Film review: Greta

A slow-paced psychological thriller with a top-quality cast and shot with film from a multi-award-winning director? There’s not much to be wrong, especially when you’re a fan of the genre that, for no apparent reason, …

A slow-paced psychological thriller with a top-quality cast and shot with film from a multi-award-winning director? There’s not much to be wrong, especially when you’re a fan of the genre that, for no apparent reason, has nearly gone into in the past decade. Why does Greta appear to have completely snubbed the masses?

Content

Young Frances and their best friend Erica have lived with her best friend Erica in New York for some time and are struggling to come into a new relationship with her mother’s passing just a year ago. After an exhausting day, she comes across an unclaimed purse in the subway on the way home. Since the lost and found office has been closed, she is compelled to do without further effort to return the bag to the owner.

She describes herself as Greta Hideg and is ecstatic by the friendly young lady. In the course of tea, they realize that both of them have experienced devastating losses. Not only did Greta’s husband pass recently, but her dog was recently killed. Her daughter is in school in Paris, and thus the friendly elderly lady is obviously in a state of loneliness. The relationship between the two women proliferates appears to do them good initially. However, Greta continues to push herself deeper into Frances’s life, and then she comes across a situation that turns her anger into anxiety.

(c) (c) 2019 ASCOT ELITE Entertainment GmbH

KRITIK

In the way that the introduction could seem to suggest Greta wasn’t able to appear to be the high-quality film it was supposed to be. It also doesn’t make any apparent mistakes. The director Neil Jordan undeniably knows his art and has managed to present the most difficult of material convincingly. This is where the challenge is: the content and the concept.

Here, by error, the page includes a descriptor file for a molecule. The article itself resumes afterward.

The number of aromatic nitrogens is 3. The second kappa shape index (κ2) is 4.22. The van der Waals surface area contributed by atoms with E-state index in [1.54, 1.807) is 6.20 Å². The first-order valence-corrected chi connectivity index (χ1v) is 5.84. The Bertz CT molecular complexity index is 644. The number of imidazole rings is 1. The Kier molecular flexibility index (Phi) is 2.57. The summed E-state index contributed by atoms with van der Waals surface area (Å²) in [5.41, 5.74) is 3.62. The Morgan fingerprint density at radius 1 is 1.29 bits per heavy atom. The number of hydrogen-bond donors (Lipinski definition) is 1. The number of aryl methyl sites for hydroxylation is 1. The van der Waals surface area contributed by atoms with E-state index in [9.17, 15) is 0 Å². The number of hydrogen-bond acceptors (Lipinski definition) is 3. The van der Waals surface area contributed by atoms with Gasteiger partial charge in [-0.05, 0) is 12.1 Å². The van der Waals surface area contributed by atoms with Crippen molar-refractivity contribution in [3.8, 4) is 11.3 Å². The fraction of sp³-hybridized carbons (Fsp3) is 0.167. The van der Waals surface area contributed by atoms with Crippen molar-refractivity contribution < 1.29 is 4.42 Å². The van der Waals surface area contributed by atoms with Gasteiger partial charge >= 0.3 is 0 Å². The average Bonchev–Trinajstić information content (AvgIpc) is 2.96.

The basic idea of a remarkable new acquaintance who appears to enter the protagonist’s life through random chance, only to reveal themselves to be an imminent threat slowly, has been presented in so many different forms and costumes that there aren’t a lot of surprises left to draw from it. In the present, the script is to be credited with a positive shift away from the expectations one might expect from this scenario in the third.

The main issue is that this new method doesn’t seem credible. The events in the last scene seem to be fabricated by the writers (including Jordan, among others, to name a few) to reach a tentative conclusion. This leaves many unanswered concerns, and the credibility is eroded every second. The actual ending is a little more logical and provides an intriguing and surprising twist.

(c) (c) 2019 ASCOT ELITE Entertainment GmbH

There is nothing wrong with the casting. Chloe Grace Moretz does not give her best performance, but she performs her part perfectly. It is important to note that her character does not offer much more other than react to things that happen to her. The only thing that must be done in a movie like this is to play the antagonist, and she succeeds even though there are some flaws in Greta’s behavior. The dazzling Isabelle Huppert works through these minor issues effortlessly and displays the intimidating appearance one wouldn’t expect from an elderly, petite woman. Maika Monroe, who plays an atypically superficial and irritating Erica, however, hiding a real friend beneath, is convincing.

As stated at the beginning, there are a few design flaws within GretaJordan is a film that does not perform any experiments and traditionally makes the film with confidence. As a result, the images have an unpleasant undertone without the commonly employed stylistic tools like color and grading. The music fits in with this bizarre apathy, mainly classical piano music, that only has an impact due to their connection to the story.

(c) (c) 2019 ASCOT ELITE Entertainment GmbH

FAZIT

These kinds of films have often been a bit thin on the scene recently, and it’s even sadder to see this high-quality team wasted in this mediocre film. The first two-thirds follow a well-worn path, but the film sacrifices its complete authenticity toward the end to go off of those paths. Nevertheless, Isabelle Huppert is worth seeing, and the result is a success as well, so Greta is sure to be worth watching, especially for the starving friends of the genre.

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